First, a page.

Today is October 2nd, and if you’re interested in the 2010 elections, today is really the time to start paying attention. Three scenarios exist, and any one of them is possible:
1. Major Republican gains, such as a take over of the house and a near take over of the Senate. This is the current pundit favorite, as a mix of bad poll numbers for Democratic candidates, an economy on the skids, and the usual troubles for a first term President in the off year elections combine to create a potential perfect storm for the Democrats. While Republicans overstate support for their causes (just as Democrats did in 2008) the pendulum has swung, and 2010 will be a year for the Republicans like 2008 was for the Democrats. Some see voters breaking GOP late, creating a wave election that could easily sweep the GOP into power in both the House and Senate.
2. Big GOP gains, but short of a House and Senate take over. This view suggests Republican support has peaked and the Democrats have appeared under-enthused distant from the election, especially as the “tea party” and economic woes have dominated the news. But as the campaigns get in focus, incumbents will remind voters why they voted for them, negatives on “new” candidates will grow, and the current expectations of a GOP “wave” will fade. Given the expectations the GOP now has, even a great off year would feel like a failure if they don’t gain control of at least the House.
3. A Democratic resurgence as a backlash against the tea party and fear of GOP policies. A final view says that the US public still blames the GOP for the economy and as the election nears and more coverage is given to tea party candidate and extreme rhetoric from some Republican candidates, Democrats will regain enthusiasm and the “late wave” will swing a lot of “leans Republican” races over to the Democratic column. The Democrats will still lose seats, but nowhere near enough to endanger the House, and may only two or three on the Senate side. Even if they gain 25 seats such a result will be a devastating loss for a fired up GOP, and give the Democrats another chance to hope the economy is better in 2012.
Two websites are worth reading. One is the conservative website Real Clear Politics list of latest election polls. The key is to look for trends, not cherry pick one time results. As I write this (the site is updated constantly) the latest “generic” poll has the Democrats up 5% over the GOP. However, almost all recent polls have as big or even bigger lead for the Republicans. Is this poll (from Newsweek) an outlier, or is it the sign of a trend? Particular races as well may show trends. If the GOP lead is solid, these polls should not drift into the “blue” column much in coming weeks. If we are to get a GOP wave, the GOP should solidify their leads and towards the end build on them.
Another is Nate Silver’s New York Times website “538: Politics Done Right.” He has a political science approach, using quantitative methods to try to gauge the election and make predictions. He is very forthright about his methodology, and those with a Poli-Sci bent (and understanding of statistical methods and modeling) can dig through and see what his assumptions are. If you don’t want to go that far, watch his predicitions. Right now (as I write this), he predicts a 67% chance of the GOP taking the House, expecting a 46 seat gain for the GOP. For the Senate he predicts the Democrats will lose seven, holding on to the majority with 52 seats. Here again, look for trends.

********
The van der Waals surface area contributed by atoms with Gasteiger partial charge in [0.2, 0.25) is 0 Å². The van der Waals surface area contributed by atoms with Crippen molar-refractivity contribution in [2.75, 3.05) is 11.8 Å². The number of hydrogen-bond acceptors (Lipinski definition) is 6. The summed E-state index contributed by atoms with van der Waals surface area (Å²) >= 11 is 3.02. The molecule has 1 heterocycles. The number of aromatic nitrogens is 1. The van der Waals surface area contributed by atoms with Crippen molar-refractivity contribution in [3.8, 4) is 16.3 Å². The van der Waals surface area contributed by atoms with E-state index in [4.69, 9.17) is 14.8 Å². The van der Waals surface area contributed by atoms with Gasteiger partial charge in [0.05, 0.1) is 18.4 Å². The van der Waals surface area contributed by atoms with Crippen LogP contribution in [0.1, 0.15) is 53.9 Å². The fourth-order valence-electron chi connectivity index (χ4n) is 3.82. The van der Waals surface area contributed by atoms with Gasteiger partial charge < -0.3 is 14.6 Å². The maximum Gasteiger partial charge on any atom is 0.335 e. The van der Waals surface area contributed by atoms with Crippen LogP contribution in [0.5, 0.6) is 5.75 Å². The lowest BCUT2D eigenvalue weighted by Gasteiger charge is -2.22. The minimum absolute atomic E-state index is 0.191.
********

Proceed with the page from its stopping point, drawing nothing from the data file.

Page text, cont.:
His assumptions may be off, and if so his predictions could be way off base. He has an 87% chance of a Le Page win in the Maine Governor’s race, even though the most recent poll shows a dead heat. There are similar quibbles one can make in races affecting both parties. So far, his model has been stable and has shown the GOP holding on to and sometimes strengthening its position. Now that it’s October, it’ll be worth watching with more interest.
And, of course, there are other issues at play. There is an intense battle within the Republican party for the heart and soul of that party. The tea party movement fancies itself as representing a massive change in direction, believing it is a movement that will gain strength and alter American politics. Most establishment Republicans see it as a short term rally built on the poor economy and disappointment with Obama’s inability to bring real change. If the GOP looks too extreme, independents will flee back to the Democrats, especially as demographics increase Hispanic voters angry with tea party views on immigration. If the Republicans do not gain the House, look for the “tea party” to fizzle and pragmatic Republicans to re-establish party control. If the Republicans ride a wave into majorities in one or both houses, they risk an internal battle that could benefit the Democrats greatly in 2012. After all, as much as the Democrats seem on the ropes now, the Republicans looked just as bad two years ago.
To those who would accuse me of watching the horse race instead of writing about the important issues at play, well, I blog about important issues sometimes too. But following electoral dynamics is fun, especially in a year as potentially volatile and fascinating this one.